Voters now seem to have had enough. The low turnout in Tunisia’s first local elections, held in May 2018, falling from more than 90 per cent in 2011 to 66 per cent in 2014 to only 33.7 per cent of registered voters, might be a bad omen. This should arguably be a bigger concern than the future of Nidaa Tounes.
Results for Tag: Zine el-Abidine Ben Ali
Switzerland has been engaged in numerous activities that contribute in an indirect way to PVE in Tunisia. Switzerland lends support to SSR, particularly with regard to improving oversight and building up civil society’s capacity to push for reform within the security sector. Further initiatives aimed at transforming relations between youth and police at the local level would be worthy of support, particularly those that aim at facilitating dialogue. This would not only help to build trust between young people and police officers, but also to establish policing priorities and provide early warning mechanisms.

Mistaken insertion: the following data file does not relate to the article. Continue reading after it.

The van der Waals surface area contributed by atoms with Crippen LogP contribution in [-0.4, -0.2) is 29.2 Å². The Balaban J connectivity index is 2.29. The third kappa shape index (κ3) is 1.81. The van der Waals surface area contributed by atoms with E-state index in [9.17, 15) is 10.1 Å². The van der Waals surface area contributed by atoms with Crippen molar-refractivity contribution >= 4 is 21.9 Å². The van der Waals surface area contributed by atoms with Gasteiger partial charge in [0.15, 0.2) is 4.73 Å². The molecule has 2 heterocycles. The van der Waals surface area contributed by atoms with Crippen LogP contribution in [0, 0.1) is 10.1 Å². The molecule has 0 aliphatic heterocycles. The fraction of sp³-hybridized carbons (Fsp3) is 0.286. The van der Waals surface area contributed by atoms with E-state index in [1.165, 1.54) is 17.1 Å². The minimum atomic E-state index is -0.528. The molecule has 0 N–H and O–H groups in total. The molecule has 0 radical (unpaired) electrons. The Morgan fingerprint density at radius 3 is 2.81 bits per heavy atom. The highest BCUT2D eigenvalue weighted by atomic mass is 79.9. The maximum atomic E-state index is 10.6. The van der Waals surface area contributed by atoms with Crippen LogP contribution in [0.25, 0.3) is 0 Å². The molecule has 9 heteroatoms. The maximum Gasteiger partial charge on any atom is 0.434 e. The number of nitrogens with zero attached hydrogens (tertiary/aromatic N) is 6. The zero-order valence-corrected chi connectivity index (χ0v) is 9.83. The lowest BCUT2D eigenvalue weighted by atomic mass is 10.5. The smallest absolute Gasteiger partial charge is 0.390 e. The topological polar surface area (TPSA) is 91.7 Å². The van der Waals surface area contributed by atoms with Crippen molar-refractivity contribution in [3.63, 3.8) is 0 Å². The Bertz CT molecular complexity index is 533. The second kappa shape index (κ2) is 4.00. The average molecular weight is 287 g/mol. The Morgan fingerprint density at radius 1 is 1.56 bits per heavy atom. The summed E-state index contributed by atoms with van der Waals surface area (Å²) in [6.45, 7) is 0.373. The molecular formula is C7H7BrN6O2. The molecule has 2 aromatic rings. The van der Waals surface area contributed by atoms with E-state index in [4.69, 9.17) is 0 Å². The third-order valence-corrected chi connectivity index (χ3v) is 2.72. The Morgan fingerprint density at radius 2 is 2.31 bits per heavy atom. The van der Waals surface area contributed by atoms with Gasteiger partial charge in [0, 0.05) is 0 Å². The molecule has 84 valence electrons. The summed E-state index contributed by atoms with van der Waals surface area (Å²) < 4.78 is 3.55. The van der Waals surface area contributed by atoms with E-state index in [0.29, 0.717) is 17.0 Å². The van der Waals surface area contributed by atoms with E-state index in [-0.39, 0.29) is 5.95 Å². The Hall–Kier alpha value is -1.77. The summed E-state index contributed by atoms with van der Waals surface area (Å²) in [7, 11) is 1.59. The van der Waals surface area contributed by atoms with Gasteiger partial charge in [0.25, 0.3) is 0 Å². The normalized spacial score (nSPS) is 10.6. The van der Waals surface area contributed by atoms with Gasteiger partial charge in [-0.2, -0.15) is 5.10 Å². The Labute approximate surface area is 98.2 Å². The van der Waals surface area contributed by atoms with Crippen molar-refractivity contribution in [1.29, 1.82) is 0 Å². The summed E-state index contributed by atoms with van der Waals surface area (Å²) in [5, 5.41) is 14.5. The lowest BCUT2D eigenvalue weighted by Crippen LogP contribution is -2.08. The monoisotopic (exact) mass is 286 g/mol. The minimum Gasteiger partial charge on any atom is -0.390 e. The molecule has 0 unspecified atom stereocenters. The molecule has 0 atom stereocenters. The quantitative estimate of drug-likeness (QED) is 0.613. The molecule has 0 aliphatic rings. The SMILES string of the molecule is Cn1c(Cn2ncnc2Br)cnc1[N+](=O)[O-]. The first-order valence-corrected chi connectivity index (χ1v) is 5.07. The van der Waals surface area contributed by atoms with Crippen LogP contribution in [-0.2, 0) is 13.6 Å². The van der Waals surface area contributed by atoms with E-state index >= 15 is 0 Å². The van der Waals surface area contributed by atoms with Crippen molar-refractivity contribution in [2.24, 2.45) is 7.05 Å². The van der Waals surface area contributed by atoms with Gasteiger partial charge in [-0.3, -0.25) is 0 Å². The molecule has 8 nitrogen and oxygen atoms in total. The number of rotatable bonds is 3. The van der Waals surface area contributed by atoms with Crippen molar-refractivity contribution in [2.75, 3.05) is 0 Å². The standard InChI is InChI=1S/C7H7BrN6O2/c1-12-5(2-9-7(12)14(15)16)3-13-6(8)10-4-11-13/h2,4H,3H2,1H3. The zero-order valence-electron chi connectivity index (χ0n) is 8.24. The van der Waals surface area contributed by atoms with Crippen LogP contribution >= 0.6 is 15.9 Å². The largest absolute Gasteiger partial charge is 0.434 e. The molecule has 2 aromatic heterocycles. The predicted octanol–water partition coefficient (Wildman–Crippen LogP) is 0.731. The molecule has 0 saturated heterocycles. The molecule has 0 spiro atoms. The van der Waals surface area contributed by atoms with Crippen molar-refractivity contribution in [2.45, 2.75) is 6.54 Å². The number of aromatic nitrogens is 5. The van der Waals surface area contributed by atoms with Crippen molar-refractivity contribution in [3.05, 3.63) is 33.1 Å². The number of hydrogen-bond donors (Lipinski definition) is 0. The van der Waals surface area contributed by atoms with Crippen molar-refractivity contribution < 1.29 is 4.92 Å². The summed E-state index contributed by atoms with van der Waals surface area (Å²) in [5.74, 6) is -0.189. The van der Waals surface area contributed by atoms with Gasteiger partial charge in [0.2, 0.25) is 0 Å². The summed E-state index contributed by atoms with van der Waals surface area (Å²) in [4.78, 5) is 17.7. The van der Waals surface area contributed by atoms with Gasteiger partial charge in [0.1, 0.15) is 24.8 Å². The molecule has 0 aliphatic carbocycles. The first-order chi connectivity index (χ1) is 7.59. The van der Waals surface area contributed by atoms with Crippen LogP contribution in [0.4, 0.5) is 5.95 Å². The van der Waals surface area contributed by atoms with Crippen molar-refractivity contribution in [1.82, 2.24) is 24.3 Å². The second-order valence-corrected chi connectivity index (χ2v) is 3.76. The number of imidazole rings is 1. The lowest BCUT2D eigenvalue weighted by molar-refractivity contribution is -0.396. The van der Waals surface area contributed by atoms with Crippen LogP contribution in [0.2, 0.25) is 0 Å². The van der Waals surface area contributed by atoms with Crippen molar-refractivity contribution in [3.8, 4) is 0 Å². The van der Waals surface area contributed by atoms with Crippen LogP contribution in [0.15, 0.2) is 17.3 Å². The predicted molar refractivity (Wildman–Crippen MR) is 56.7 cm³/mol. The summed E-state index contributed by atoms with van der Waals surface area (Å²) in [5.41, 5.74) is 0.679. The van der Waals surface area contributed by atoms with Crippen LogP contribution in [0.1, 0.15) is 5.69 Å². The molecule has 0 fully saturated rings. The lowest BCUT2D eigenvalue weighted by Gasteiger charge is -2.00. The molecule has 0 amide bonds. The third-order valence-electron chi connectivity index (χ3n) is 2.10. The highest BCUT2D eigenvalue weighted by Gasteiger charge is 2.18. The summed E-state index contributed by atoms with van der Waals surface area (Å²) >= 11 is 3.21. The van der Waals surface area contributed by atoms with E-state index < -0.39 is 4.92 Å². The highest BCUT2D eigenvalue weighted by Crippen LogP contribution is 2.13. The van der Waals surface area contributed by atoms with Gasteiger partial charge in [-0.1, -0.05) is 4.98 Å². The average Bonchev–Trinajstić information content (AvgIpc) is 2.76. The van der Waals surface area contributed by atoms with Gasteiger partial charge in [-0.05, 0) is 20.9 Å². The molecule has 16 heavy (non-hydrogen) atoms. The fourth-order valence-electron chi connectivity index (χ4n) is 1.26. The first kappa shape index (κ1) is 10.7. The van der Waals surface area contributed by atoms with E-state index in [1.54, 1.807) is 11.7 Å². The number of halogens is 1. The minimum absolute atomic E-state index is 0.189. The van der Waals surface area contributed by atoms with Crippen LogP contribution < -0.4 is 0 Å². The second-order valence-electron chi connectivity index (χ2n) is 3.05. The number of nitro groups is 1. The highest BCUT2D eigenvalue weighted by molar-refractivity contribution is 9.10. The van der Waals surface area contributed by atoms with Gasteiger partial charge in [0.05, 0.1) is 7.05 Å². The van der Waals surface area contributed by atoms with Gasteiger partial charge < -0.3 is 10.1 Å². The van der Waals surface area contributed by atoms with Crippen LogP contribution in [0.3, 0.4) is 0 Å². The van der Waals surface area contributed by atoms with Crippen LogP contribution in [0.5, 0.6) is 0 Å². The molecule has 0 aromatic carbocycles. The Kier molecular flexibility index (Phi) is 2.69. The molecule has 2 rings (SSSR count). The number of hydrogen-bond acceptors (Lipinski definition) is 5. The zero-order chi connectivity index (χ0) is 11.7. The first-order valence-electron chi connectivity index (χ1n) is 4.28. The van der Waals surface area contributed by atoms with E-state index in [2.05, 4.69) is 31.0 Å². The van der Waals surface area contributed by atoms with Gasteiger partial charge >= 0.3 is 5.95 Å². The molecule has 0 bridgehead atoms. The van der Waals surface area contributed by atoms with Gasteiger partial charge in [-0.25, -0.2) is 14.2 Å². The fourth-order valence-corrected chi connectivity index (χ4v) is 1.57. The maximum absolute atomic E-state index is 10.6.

Despite his failings, Essebsi deserves credit for holding the country together after multiple terrorist attacks. Contrary to his own beliefs, however, mounting corruption, nepotism and a culture of impunity may be larger threats to Tunisia’s democracy than the one posed by jihadists. To address these issues, Essebsi will have to hold himself, his son and his political allies accountable.
Historically, January has been the month of social unrest: from the infamous bread riots in January 1984, to the revolution in January 2011 and the protests over high unemployment in January 2016. Although all of them were violently suppressed, most resulted in major regime change, whether it be ousters, resignations, or in one case, exile. What it will be this time around only time will tell.